But that sector has major systemic shortcomings as well. For starters, it is unevenly distributed, highly fragmented, and mostly unregulated. It also fluctuates wildly in quality. At one end are quacks, practitioners with little medical knowledge or formal training. At the other end are world-class hospitals that cater to both Indians and foreigners who can afford to pay for often expensive care. In between are small private clinics and other hospitals, which can be for-profit or not-for-profit.
Informational asymmetry (allowing the profit-oriented doctor to cheat the patient by prescribing unnecessary medicines or unwanted treatment) renders private markets in healthcare grossly inefficient. While some private providers offer good quality services at affordable prices, costs in general tend to be unreasonably high. A majority of Indians, especially in rural areas, are at the mercy of self-declared doctors who have not completed their schooling and have picked up their skills by working as assistants to pharmacists or real doctors.
Even within the formal private sector, overdiagnosis and overtreatment are common, as is faulty treatment. Many private practitioners sell substandard and counterfeit medicines, prescribe unnecessary drugs and tests, receive commissions for referrals, order unnecessary hospital admissions and manipulate the length of stays.
Towards universal coverage
The central government, and some state governments, have taken a number of steps over the past decade to improve the situation, but much more needs to be done.
First, the central government and the states, as well as the influential middle class, should fully embrace the concept of universal health coverage. The principal approach of the government so far has been to provide—as far as possible, however limited it may be—universal access to free primary care; to rely on insurance mechanisms to offer cashless secondary and tertiary care to the poor and to a small set of privileged government employees; and to leave the rest of the population to buy healthcare in the private market. This approach has perpetuated a fragmented, inefficient, iniquitous and expensive system of care.
Policymakers have to recognize that neither private healthcare, even if properly subsidized, nor commercial health insurance subsidized by the state can meet the challenge of universal coverage. The interests of providers, consumers, and insurance companies are simply not aligned to maximize returns to consumers. Serious incentive-incompatibility problems arise when insurance companies deny use, medical practitioners induce demand or encourage overuse, and patients themselves misuse services (commonly referred to as the moral hazard problem).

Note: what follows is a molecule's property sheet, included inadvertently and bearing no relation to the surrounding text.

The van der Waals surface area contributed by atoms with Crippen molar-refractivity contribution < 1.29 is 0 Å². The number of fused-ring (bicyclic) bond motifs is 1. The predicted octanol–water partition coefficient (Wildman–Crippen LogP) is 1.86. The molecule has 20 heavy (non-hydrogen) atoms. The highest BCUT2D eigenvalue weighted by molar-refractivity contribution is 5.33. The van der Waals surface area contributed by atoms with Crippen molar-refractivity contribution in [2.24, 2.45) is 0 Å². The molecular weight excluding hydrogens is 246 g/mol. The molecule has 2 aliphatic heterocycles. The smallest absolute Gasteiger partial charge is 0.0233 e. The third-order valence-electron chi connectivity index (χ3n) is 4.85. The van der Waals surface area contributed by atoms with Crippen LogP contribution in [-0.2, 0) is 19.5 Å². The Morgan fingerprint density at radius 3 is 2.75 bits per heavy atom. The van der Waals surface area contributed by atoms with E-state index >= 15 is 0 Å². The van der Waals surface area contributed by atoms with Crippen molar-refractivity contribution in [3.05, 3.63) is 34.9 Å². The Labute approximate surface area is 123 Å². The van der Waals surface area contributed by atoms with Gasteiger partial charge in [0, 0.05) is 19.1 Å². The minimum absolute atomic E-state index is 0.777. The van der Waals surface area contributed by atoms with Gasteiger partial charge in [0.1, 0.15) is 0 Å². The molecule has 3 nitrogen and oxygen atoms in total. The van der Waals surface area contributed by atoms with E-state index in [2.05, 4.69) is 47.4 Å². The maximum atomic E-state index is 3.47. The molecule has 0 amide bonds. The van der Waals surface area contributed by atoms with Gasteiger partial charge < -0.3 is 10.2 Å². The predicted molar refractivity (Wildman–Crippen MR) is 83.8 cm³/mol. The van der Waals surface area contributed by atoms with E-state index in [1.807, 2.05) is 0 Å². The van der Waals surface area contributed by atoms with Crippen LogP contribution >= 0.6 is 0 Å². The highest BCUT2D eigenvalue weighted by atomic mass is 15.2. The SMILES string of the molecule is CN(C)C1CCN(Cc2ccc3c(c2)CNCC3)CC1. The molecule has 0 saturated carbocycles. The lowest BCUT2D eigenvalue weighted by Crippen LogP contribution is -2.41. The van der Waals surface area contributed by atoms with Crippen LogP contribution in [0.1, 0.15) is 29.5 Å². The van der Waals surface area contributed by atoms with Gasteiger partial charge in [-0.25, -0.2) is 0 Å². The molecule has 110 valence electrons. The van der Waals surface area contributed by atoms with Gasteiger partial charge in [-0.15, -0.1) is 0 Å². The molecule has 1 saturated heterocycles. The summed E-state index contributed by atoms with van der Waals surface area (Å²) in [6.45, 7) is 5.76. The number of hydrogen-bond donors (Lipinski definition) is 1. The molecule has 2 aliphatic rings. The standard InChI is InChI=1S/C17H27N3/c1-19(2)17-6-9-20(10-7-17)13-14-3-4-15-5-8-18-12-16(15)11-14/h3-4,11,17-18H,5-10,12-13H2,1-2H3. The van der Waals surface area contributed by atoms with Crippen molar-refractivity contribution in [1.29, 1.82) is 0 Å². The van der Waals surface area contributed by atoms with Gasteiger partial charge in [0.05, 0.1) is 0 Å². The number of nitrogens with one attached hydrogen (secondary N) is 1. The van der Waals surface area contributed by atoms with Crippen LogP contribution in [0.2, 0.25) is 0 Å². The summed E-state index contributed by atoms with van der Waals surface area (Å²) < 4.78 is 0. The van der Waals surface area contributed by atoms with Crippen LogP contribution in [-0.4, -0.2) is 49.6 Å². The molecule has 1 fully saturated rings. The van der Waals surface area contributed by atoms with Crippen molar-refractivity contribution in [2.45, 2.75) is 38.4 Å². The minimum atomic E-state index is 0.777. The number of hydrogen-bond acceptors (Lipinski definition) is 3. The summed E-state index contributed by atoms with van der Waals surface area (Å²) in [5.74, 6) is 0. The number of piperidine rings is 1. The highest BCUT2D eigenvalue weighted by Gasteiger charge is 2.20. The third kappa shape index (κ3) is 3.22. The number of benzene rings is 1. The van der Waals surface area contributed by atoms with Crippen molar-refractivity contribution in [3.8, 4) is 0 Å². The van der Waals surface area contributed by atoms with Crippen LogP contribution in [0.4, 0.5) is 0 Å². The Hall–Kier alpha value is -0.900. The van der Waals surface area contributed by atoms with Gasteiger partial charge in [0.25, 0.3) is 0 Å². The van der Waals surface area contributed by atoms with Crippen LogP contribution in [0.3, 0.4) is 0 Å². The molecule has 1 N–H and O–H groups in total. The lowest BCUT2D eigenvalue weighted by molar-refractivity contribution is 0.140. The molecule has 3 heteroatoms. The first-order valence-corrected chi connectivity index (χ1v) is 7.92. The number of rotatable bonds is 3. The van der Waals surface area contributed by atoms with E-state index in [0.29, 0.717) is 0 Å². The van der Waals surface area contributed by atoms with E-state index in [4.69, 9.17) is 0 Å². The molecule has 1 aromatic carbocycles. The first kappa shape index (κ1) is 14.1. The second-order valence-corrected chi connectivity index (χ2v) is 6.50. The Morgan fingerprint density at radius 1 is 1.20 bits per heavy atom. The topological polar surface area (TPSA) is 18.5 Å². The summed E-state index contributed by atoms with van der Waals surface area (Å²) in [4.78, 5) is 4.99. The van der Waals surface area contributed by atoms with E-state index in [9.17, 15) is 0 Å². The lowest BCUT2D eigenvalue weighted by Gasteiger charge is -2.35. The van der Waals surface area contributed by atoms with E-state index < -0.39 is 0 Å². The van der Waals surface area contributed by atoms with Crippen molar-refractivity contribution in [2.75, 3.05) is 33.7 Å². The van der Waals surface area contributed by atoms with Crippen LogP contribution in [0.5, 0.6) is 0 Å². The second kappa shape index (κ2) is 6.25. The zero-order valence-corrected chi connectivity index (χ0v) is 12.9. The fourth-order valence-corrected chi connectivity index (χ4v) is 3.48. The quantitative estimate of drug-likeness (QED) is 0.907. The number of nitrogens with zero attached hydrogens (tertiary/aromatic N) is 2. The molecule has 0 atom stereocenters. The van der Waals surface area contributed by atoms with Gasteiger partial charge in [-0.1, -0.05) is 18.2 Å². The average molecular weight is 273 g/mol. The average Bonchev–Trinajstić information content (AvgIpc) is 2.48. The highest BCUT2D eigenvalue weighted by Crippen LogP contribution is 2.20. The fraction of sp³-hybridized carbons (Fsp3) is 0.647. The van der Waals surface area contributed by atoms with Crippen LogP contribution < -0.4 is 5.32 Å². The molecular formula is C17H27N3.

Available evidence from across the world points out that insurance schemes incentivize tertiary care and neglect primary and preventive care, especially when they cover only hospitalization costs. As a result, it is also not clear whether improved health can be counted as one of the real benefits of commercial insurance. High administrative costs tend to reduce considerably the amount that can be devoted to health care per se out of the premiums paid. There is also overwhelming evidence to suggest that commercial insurance suffers from a lack of oversight to check medical malpractice.
For all of those reasons, a true system of universal coverage is needed and it ought to be primarily funded through taxes. Much more public discussion on specifics is required to build a national consensus to push this through.
The second step that must now be taken is for both the central and state governments to give top priority to ensuring the basics of government-provided primary care. These services, such as universal immunization, can greatly reduce morbidity, lower the costs of curative care, and reduce the need for tertiary care.
Third, recognizing the fiscal constraints that governments face, the central government and the states need to find new ways to engage the private sector, especially with regard to tertiary care. At the same time, the central government must put in place a regulatory and development framework for improving the quality, performance, equity, efficiency and accountability of healthcare delivery across the country.
Finally, the central and state governments must spend more on health, with a significant portion earmarked for primary care. Flexible new mechanisms for transferring funding from the central government to the states are needed. With the additional money, the states should customize strategies to meet the health needs of different groups and communities. They should also draw up blueprints for universal coverage and begin experimenting with pilot programmes. Learning by doing is the only way forward.
In the ultimate analysis, strong political commitment and effective stewardship are desperately needed to help India rise from its sick bed.
A. K. Shiva Kumar is a member of India’s National Advisory Council.